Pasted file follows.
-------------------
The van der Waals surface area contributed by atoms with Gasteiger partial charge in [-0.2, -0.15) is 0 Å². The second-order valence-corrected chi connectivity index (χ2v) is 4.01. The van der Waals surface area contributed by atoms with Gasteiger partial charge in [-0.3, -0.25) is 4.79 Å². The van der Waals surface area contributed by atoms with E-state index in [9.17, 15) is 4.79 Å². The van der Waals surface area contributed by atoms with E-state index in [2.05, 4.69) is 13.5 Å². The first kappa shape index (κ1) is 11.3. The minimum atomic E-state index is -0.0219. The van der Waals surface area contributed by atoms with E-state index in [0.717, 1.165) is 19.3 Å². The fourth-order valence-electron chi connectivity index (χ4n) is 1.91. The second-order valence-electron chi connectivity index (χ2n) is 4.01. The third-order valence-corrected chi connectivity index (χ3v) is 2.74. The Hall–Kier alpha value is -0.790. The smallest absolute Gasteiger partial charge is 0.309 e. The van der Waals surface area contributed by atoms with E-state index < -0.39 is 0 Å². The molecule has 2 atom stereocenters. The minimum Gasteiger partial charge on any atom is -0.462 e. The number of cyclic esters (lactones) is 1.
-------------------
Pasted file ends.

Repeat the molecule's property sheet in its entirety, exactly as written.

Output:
The van der Waals surface area contributed by atoms with Gasteiger partial charge in [-0.2, -0.15) is 0 Å². The second-order valence-corrected chi connectivity index (χ2v) is 4.01. The van der Waals surface area contributed by atoms with Gasteiger partial charge in [-0.3, -0.25) is 4.79 Å². The van der Waals surface area contributed by atoms with E-state index in [9.17, 15) is 4.79 Å². The van der Waals surface area contributed by atoms with E-state index in [2.05, 4.69) is 13.5 Å². The first kappa shape index (κ1) is 11.3. The minimum atomic E-state index is -0.0219. The van der Waals surface area contributed by atoms with E-state index in [0.717, 1.165) is 19.3 Å². The fourth-order valence-electron chi connectivity index (χ4n) is 1.91. The second-order valence-electron chi connectivity index (χ2n) is 4.01. The third-order valence-corrected chi connectivity index (χ3v) is 2.74. The Hall–Kier alpha value is -0.790. The smallest absolute Gasteiger partial charge is 0.309 e. The van der Waals surface area contributed by atoms with E-state index < -0.39 is 0 Å². The molecule has 2 atom stereocenters. The minimum Gasteiger partial charge on any atom is -0.462 e. The number of cyclic esters (lactones) is 1.